But nobody mentioned a parallel resistor. By placing about a 4 ohm resistor in parallel with the 8 ohm speaker the resistor will consume 2/3 of the power (the speaker and resistor will see the same voltage) and the amp will be forced to current limit if you attempt to exceed the rating of the amp, thus protecting the speakers. This assumes overcurrent protection or clipping of the amp to limit the power.

This method wastes power but it won't screw up the frequency response (assuming the amp can drive 3 ohm loads) and it won't distort like the light bulb.

A light bulb is good for a compressor, but even then sized too small and it will sound horrible. Sized too big you have no real protection. Finding the perfect bulb will be very difficult IMHO. If you want to make a limiter using a light bulb you really need an adjustable output to size the output power to the light bulb, not the other way around. I'll bet you either end up with distorted sound or no effective protection unless you're very lucky.

I've been playing around with incandescent compressor/limiters and it's tricky to get it right. Using only an op-amp and a flashlight battery can yield a useable compressor, but the signal amplitude has to be just right. There's also the problem of more bass compression than treble. The filament has a thermal time constant and won't respond to fast transients as well as it will to bass, so the sound can get harsh without a treble pre-emphasis/de-emphasis before and after the bulb so that the treble has enough energy to heat up the filament.

But for limiting speaker power, ditch the light bulb IMHO. A fuse would be your best bet if you want to keep it low tech, but you'll need spares. My experience is that the sound will degrade and distort well before the peak power in the speaker is reached if the bulb is sized to protect the speaker.

Hi at All,
I think you mix the use of the bulb (old school) can be used as compressor, with effective behavior of the bulb used in output.
yes, R can change,but between 1 and 2R max. Just the slow response, in this case to reduce the power to the speaker. (the peaks are not dangerous) but prolonged period of power. 1 or 2 R, does not cause any distortion, whereas it changes only when the power is still high.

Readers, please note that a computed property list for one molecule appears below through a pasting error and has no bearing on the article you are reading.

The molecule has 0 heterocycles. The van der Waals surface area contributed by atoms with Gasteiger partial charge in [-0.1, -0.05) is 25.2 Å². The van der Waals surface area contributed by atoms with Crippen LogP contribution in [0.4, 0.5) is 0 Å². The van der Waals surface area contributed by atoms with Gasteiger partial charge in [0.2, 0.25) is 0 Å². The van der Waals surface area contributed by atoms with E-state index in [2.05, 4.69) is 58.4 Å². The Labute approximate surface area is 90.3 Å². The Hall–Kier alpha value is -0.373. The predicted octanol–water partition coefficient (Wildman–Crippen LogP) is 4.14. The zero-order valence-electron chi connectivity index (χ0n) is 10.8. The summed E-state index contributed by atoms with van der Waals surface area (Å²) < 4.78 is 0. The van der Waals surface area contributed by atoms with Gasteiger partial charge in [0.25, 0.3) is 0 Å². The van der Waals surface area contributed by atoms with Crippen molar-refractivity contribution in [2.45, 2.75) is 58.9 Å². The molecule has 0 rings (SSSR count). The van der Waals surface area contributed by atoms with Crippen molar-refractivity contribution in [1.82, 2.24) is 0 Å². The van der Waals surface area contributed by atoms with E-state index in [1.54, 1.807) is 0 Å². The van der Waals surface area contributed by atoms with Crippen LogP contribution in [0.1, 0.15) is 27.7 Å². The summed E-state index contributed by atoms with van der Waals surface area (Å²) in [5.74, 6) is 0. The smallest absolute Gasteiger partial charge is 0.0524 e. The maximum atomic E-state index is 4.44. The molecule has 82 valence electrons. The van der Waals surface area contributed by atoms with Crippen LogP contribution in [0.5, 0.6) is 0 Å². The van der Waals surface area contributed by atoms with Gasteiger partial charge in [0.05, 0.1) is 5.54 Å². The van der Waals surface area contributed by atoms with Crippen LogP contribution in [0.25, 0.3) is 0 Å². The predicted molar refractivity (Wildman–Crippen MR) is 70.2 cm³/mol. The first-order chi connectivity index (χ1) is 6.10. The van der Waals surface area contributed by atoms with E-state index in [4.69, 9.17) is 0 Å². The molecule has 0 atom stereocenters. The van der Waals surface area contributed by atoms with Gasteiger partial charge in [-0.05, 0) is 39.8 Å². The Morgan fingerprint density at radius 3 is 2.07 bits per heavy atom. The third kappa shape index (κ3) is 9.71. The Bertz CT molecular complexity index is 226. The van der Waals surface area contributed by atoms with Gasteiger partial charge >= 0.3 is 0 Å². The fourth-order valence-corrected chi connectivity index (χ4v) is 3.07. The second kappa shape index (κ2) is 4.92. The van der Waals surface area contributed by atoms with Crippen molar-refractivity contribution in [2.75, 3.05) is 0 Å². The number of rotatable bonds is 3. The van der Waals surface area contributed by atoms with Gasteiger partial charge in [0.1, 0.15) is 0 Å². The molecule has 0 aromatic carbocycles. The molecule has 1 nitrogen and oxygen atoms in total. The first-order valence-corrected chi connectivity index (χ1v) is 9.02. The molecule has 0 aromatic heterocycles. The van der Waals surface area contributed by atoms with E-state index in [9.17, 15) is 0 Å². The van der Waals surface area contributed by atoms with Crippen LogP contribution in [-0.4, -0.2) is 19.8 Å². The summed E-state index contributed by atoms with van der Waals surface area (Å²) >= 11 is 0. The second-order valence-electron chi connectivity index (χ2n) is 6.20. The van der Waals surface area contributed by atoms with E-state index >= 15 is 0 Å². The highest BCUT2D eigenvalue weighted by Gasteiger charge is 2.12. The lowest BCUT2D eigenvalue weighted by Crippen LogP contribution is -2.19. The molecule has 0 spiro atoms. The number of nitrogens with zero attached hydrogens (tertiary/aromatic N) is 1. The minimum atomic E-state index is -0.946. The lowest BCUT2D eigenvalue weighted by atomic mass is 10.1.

(would be worse if he changes very quickly) because listening to the amplifier constantly has different characteristics from 4R. for small corrections to power or to protect the speaker, the equivalent would be a very complex circuit (if it is to limit the output current) with low distortion introduced). (Is very important to chose precise current of bulb)
for recording levels, ...today are very various.

Regards

Last edited by AP2; 25th January 2011 at 07:16 PM.
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Old 25th January 2011, 08:12 PM   #34
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Originally Posted by AP2 View Post
(Is very important to chose precise current of bulb)
for recording levels, ...today are very various.

Regards
That's my main point. Choosing the bulb for optimal performance is tricky - good luck.

I've tried this method and the results I got were poor. Perhaps I was too conservative in choosing the lamp rating and should have used a higher power lamp.

I've also experimented with line level devices that use a flashlight battery in the same way but with a purely resistive load. The drive can (and subsequently the amount of compression) be adjusted. It's an unusual type of compression. I find for mixes it doesn't sound too good but for some solo instruments it can sound good.

This is not the same as the "optical" compressors that use lights or an LED to illuminare an LDR. I'm talking about compressors that function solely by using the filament resistance of an incandescent bulb. They DO work!